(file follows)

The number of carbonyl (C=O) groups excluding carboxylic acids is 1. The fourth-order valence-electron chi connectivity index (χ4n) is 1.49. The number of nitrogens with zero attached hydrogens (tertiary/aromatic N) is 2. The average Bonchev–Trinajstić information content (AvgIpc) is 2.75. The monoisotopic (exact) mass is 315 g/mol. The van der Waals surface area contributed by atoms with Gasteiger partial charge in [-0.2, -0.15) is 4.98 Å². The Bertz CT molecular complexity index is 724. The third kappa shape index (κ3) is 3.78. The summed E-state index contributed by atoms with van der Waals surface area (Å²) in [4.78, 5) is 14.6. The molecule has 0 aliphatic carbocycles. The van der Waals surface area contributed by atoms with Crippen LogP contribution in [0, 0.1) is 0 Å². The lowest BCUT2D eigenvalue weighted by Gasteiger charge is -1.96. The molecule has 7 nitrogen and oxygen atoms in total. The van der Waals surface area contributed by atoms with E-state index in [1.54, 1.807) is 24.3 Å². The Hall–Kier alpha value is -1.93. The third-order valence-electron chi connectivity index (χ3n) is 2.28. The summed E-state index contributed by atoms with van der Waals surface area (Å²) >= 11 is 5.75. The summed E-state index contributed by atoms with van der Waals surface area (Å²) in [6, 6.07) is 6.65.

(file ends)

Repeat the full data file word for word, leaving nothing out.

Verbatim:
The number of carbonyl (C=O) groups excluding carboxylic acids is 1. The fourth-order valence-electron chi connectivity index (χ4n) is 1.49. The number of nitrogens with zero attached hydrogens (tertiary/aromatic N) is 2. The average Bonchev–Trinajstić information content (AvgIpc) is 2.75. The monoisotopic (exact) mass is 315 g/mol. The van der Waals surface area contributed by atoms with Gasteiger partial charge in [-0.2, -0.15) is 4.98 Å². The Bertz CT molecular complexity index is 724. The third kappa shape index (κ3) is 3.78. The summed E-state index contributed by atoms with van der Waals surface area (Å²) in [4.78, 5) is 14.6. The molecule has 0 aliphatic carbocycles. The van der Waals surface area contributed by atoms with Crippen LogP contribution in [0, 0.1) is 0 Å². The lowest BCUT2D eigenvalue weighted by Gasteiger charge is -1.96. The molecule has 7 nitrogen and oxygen atoms in total. The van der Waals surface area contributed by atoms with E-state index in [1.54, 1.807) is 24.3 Å². The Hall–Kier alpha value is -1.93. The third-order valence-electron chi connectivity index (χ3n) is 2.28. The summed E-state index contributed by atoms with van der Waals surface area (Å²) >= 11 is 5.75. The summed E-state index contributed by atoms with van der Waals surface area (Å²) in [6, 6.07) is 6.65.